In newly diagnosed patients, a target IOP of ≥30% reduction from the pretreatment IOP level was mandated, whereas previously diagnosed patients entered the study at an ophthalmologist-defined target IOP. The untreated IOP for the latter group was obtained from the referring ophthalmologist or optometrist. For patients reaching an endpoint, the target IOP was reset, with an additional ≥20% reduction after each endpoint. IOP lowering was achieved with a predefined treatment protocol starting with monotherapy and advancing to adjuvant topical therapy, oral carbonic anhydrase inhibitors or argon laser trabeculoplasty, and trabeculectomy, as required to achieve target IOP.
The mean IOP for each patient was calculated for all follow-up visits if there were no endpoints, and for the follow-up before and after endpoints in patients who had an endpoint. IOP changes after intervention for each patient were measured by computing the difference between the mean IOP of all visits before and after intervention.
CSLT was performed at baseline and then at 4-month intervals thereafter. Three consecutive images were acquired, each capturing a 10 × 10 degree image centered on the optic nerve head. The software allows for image alignment in a scan series to correct for the effect of small eye movements. The mean topography of the 3 images was used for analysis. After acquisition, the contour line was drawn in the baseline image to depict the clinically visible optic disc margin and subsequently exported to all follow-up images. Rim area was computed with the reference plane located 50 μm posterior to the temporal disc margin at baseline. The axial distance between the reference plane and the reference ring (located in the image periphery) was maintained for the follow-up images. Global rim area was used in the analysis. Unless there were obvious image artifacts, all images were included in the analysis.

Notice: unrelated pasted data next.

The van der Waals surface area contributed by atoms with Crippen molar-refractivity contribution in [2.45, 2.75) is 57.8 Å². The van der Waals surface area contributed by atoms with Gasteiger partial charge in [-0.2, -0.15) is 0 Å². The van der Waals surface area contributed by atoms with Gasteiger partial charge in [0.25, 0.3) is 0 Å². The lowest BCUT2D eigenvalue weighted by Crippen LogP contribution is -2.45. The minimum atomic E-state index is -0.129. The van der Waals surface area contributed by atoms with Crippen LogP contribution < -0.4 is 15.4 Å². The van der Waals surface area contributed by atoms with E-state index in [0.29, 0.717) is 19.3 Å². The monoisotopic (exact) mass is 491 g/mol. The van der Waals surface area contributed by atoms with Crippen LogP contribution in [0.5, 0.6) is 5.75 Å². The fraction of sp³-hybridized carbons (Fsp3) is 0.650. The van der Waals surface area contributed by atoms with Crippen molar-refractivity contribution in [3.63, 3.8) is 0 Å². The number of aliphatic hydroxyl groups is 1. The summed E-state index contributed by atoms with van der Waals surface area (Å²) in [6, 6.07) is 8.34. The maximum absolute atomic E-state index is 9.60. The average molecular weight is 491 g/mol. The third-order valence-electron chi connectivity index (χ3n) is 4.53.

Statistical analyses included both univariate and multivariable analysis. Univariate estimates provided unadjusted estimates of rim area rates and rate differences. A multivariable analysis was used to deduce factors that are independently associated with rim area rate and provide rim area rate estimates adjusted for these covariates. In patients without an endpoint, only those with ≥4 CSLT examinations were included in the analysis. In patients with an endpoint, only those with ≥4 CSLT examinations before and after the endpoint were included in the analysis.
A univariate analysis was performed to provide a population estimate of rim area rate in patients who reached the first endpoint and those who did not. For patients with an endpoint, the rim area rates before and after the endpoint were compared, while in those patients with no endpoints, all images available were included in the analyses to mirror the previously reported VF analysis. Rim area rate was derived with robust linear regression, which overcomes some of the limitations of ordinary least squares regression, including minimizing the influence of outlier observations and heteroscedasticity. Rim area rates were compared between patients with and without an endpoint with the Mann-Whitney test. In patients with an endpoint, rim area rates were compared before and after the endpoint with the Wilcoxon test.
In the multivariable linear mixed-effects model, we included age, sex, and positive anticardiolipin antibody test, the previously identified independent risk factors for VF progression. Random effects included a random intercept and slope for patients before and after each endpoint and IOP intervention (if one occurred), with an additional random intercept for study center, effectively allowing each patient’s rim area change to vary about that of the mean rim area change. Confidence intervals and statistical significance of fixed effects estimates were derived using a parametric bootstrap procedure based on the fitted model.